US 20050125007 A1
The present invention relates to apparatus for use in neurosurgery, and to a method of positioning neurosurgical apparatus. The stereoguide comprises first and second guide elements through which instruments are passed along an axis of insertion towards a target and a first clamp (25) having a clamping position on the axis between the guide elements and the target.
1. A stereoguide comprising first and second guide elements through which instruments are passed along an axis of insertion towards a target; characterized by a first clamp having a clamping position on the axis between the guide elements and the target, or on the opposite side of the guide elements for clamping instruments passing through the guide elements.
2. A stereoguide according to
3. A stereoguide according to
4. A stereoguide according to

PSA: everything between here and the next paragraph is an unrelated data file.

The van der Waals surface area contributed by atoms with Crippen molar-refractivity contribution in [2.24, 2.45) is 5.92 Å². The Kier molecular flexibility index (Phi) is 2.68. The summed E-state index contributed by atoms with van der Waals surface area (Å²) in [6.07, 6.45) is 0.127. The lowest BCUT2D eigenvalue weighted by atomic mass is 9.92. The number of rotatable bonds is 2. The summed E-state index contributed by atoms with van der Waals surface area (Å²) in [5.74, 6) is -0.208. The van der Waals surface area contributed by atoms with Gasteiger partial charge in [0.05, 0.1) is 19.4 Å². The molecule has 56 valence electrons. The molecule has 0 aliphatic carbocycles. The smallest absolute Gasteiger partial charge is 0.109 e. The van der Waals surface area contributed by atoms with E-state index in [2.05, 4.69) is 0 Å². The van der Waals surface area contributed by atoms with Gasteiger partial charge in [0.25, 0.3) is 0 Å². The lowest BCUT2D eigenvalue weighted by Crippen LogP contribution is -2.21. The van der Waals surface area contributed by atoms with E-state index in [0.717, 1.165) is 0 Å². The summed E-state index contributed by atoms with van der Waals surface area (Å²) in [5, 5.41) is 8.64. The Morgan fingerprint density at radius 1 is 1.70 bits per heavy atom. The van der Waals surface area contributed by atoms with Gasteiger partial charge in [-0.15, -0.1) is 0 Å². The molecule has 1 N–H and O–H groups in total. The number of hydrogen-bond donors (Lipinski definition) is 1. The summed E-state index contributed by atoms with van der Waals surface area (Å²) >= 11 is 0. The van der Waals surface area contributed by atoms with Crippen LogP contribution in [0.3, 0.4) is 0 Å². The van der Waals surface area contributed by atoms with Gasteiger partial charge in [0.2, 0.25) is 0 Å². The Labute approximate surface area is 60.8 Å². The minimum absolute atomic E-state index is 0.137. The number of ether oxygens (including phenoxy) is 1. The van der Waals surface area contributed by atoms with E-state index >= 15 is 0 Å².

5. A stereoguide according to
6. A stereoguide according to
7. A method of positioning an instrument at a target using a stereoguide according to any one of the preceding claims comprising;
inserting a wire into a support tube;
inserting the wire and support tube together along an axis of insertion towards the target via the guide elements of the stereoguide;
removing the support tube form the wire, leaving the wire in situ;
inserting a guide tube around the wire towards the target;
securing the guide tube in position;
removing the wire; and
inserting the instrument to the target via the guide tube.
8. A method according to
9. A method according to
10. A method according to any one of
11. A method according to of
12. A method according to
13. A method according to
14. A method according to claims 7, wherein insertion of the guide tube includes passing the guide tube over the wire until the tube is positioned between the first and second clamps, clamping the wire with the first clamp, releasing the second clamp, and moving the guide tube towards the target.
15. A method according to
The present invention relates to apparatus for use in neurosurgery, and to a method of positioning neurosurgical apparatus. The apparatus and method are particularly useful in stereotactically targeting treatment of abnormalities of brain function, and for the infusion of therapeutic agents directly into the brain parenchyma.